Partial agonism improves the anti-hyperglycaemic efficacy of an oxyntomodulin-derived GLP-1R/GCGR co-agonist
Pickford P., Lucey M., Rujan RM., McGlone ER., Bitsi S., Ashford FB., Correa IR., Hodson DJ., Tomas A., Deganutti G., Reynolds CA., Owen BM., Tan TM., Minnion J., Jones B., Bloom SR.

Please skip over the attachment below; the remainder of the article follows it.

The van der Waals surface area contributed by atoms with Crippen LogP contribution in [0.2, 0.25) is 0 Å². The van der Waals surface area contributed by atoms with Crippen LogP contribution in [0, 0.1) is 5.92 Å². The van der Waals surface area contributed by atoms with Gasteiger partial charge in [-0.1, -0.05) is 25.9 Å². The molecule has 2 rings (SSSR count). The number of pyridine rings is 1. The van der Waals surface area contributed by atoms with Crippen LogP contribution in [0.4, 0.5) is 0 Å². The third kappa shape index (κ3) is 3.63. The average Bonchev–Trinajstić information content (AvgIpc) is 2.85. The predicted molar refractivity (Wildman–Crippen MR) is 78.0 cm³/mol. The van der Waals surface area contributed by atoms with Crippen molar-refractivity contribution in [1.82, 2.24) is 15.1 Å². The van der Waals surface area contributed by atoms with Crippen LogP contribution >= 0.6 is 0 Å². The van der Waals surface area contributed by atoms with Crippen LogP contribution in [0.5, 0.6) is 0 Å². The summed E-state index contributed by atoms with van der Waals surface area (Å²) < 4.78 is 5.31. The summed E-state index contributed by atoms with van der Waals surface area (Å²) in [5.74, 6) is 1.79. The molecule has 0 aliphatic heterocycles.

OBJECTIVE: Glucagon-like peptide-1 and glucagon receptor (GLP-1R/GCGR) co-agonism can maximise weight loss and improve glycaemic control in type 2 diabetes and obesity. In this study, we investigated the cellular and metabolic effects of modulating the balance between G protein and beta-arrestin-2 recruitment at GLP-1R and GCGR using oxyntomodulin (OXM)-derived co-agonists. This strategy has been previously shown to improve the duration of action of GLP-1R mono-agonists by reducing target desensitisation and downregulation. METHODS: Dipeptidyl dipeptidase-4 (DPP-4)-resistant OXM analogues were generated and assessed for a variety of cellular readouts. Molecular dynamic simulations were used to gain insights into the molecular interactions involved. In vivo studies were performed in mice to identify the effects on glucose homeostasis and weight loss. RESULTS: Ligand-specific reductions in beta-arrestin-2 recruitment were associated with slower GLP-1R internalisation and prolonged glucose-lowering action in vivo. The putative benefits of GCGR agonism were retained, with equivalent weight loss compared to the GLP-1R mono-agonist liraglutide despite a lesser degree of food intake suppression. The compounds tested showed only a minor degree of biased agonism between G protein and beta-arrestin-2 recruitment at both receptors and were best classified as partial agonists for the two pathways measured. CONCLUSIONS: Diminishing beta-arrestin-2 recruitment may be an effective way to increase the therapeutic efficacy of GLP-1R/GCGR co-agonists. These benefits can be achieved by partial rather than biased agonism.